a Peshawar back street
Bleaching all colour from the world, the intense dazzling light of a hot dry summer bounces around a small but busy back street in Peshawar, Western Pakistan. Dust, wood smoke and the general comings and goings of humanity can soften harsh light such as this.
Canvas awnings provide some respite from the heat of the sun. Considering the stifling temperature, everybody seemed far too over dressed to be comfortable. Women in this conservative Muslim town were fully covered by the purdah.
AA tourist (me) emerges into the blinding light. Little covered alley ways like this tunneled below and between buildings to connect one of Peshawar's main roads with a back street situated at a much lower level.
I'm wearing a little clay Buddha figure around my neck which was given to me by a novice monk in Bangkok. It was supposed to protect me from all sorts of misfortune which I've no doubt it did. Stomach upsets were another matter however.
On my return overland journey back from Europe via Peshawar, I recall feeling a little ill here. I brought a ticket on an East bound train. For some stupid reason I climbed up onto a luggage rack above the passengers' heads so that I could stretch out a little to let my stomach settle. As the time for departure approached, the carriage got more and more crowded. With such a crush of bodies, I soon realized I was destined to be trapped up there for a six hour ordeal. There are times when Asian trains stop for hours in the middle of nowhere for no apparent reason. This train was no exception. Without a breeze moving through the carriage, I stewed. The wire mesh of the luggage rack left me with quilt-like dimpled skin for days.
A Chaiwallah does his rounds. Lots of chai (tea) as hot as you could drink it was the most refreshing thirst quencher in the terrific dry heat of the subcontinent.
This sweet teapot, once hopelessly broken, had been lovingly repaired with little metal staples. The patience and craftsmanship that went into its restoration was amazing to behold. Why, we would have thrown it away long ago, but the repair was a job, a livelihood and food in the mouth for someone with these kind of skills. Who knows what tasty bacteria inhabited those fissures. A most delicious brew indeed.
My memories of Peshawar are vivid. It was the last town of any size before entering the Khyber Pass and Afghanistan, Pakistan's neighbour to the West. Although not a particularly large town, it was cosmopolitan in its own way bustling with peoples from the various surrounding hill tribes.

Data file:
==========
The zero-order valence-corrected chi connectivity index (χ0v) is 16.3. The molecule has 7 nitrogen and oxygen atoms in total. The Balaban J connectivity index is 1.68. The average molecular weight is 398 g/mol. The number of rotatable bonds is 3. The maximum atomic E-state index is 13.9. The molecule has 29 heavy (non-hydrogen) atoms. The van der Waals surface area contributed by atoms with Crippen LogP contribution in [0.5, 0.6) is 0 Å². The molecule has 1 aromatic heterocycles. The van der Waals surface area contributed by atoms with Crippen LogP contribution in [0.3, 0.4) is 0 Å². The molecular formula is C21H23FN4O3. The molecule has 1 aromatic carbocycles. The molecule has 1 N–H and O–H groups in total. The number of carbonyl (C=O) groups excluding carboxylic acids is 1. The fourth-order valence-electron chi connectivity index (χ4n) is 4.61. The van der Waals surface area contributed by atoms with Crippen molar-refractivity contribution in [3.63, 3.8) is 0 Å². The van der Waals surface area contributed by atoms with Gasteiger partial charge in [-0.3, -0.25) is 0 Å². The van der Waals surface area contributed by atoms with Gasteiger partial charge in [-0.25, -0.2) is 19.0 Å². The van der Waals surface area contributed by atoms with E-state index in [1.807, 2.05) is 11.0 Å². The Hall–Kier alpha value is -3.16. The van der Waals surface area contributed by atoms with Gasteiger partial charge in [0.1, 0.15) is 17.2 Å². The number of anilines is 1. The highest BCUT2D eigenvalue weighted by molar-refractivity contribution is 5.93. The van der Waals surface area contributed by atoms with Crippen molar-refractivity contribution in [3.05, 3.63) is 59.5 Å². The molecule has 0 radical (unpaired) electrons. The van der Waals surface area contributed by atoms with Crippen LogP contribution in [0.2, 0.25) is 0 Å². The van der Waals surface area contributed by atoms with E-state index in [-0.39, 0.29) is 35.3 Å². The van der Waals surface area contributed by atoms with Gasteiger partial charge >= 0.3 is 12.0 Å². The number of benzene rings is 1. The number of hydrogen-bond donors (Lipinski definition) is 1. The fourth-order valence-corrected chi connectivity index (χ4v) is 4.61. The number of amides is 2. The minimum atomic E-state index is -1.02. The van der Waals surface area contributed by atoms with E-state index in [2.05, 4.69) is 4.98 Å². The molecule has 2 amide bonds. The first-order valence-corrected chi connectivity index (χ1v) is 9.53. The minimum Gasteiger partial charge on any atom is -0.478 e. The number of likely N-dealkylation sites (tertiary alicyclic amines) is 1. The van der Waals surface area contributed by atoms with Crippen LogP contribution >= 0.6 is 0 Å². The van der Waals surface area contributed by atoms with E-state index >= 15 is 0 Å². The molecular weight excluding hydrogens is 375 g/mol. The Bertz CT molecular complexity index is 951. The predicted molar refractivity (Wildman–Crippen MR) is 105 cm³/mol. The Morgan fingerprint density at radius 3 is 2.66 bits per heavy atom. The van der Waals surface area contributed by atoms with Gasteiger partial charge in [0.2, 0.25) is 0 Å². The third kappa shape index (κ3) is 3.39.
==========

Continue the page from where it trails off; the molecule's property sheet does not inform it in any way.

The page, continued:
The simple local hotel I stayed at in the middle of town was built directly next door to a Mosque. Around its minaret, just outside my window, were its loud speakers pointing to the four corners of the globe. I'm sure my Muslim friends will forgive me but at 4:30 am in the morning I was rudely awakened by the distorted and highly amplified sound of the muezzin clearing the phlegm from his throat!
Actually the call to prayer or 'azan' always sends tingles up and down my spine whenever I hear it. A pious Moslem prays five times a day. Solat Zohor, just after midday, Solat Azar, around 3-4pm, Solat Maghreb, just after sunset while there is still colour in the evening clouds, and Solat Suboh, the morning prayer to mark the beginning of a new day just as the sky begins to lighten. This morning call is slightly different from the others with lines to intone those of the Islamic faith to wake up and get out of bed. It is a reminder of their duty to God.
One of the most extraordinary and beautifully haunting sounds I've ever heard was the morning call to prayer in Medan, Sumatra 1976. There were little mosques on practically every corner of this Indonesian town and each had its very own muezzin.
I awoke to wonderful soundscape of human voices singing in Arabic. At first a single distant voice, then another joined it, only nearer this time, and another in the mid distance, then another. Almost like way a cockerel gains confidence that morning is indeed approaching when others accompany it to greet the new day.
Some of these voices were amplified, others were simply using cupped hands as a megaphone to call out across the roof tops of Medan, their glorious intertwining voices from different points of the compass coming in and out of synchronization, layer upon layer. I could hear perhaps fifty voices at once from the family home where I was staying. There would have been hundreds in the town.
The main street of Peshawar, 1974.
Virtually no vehicular traffic except the Vespa based three-wheeler.
I wonder how much it has changed?
or a vegetable marketor a vegetable market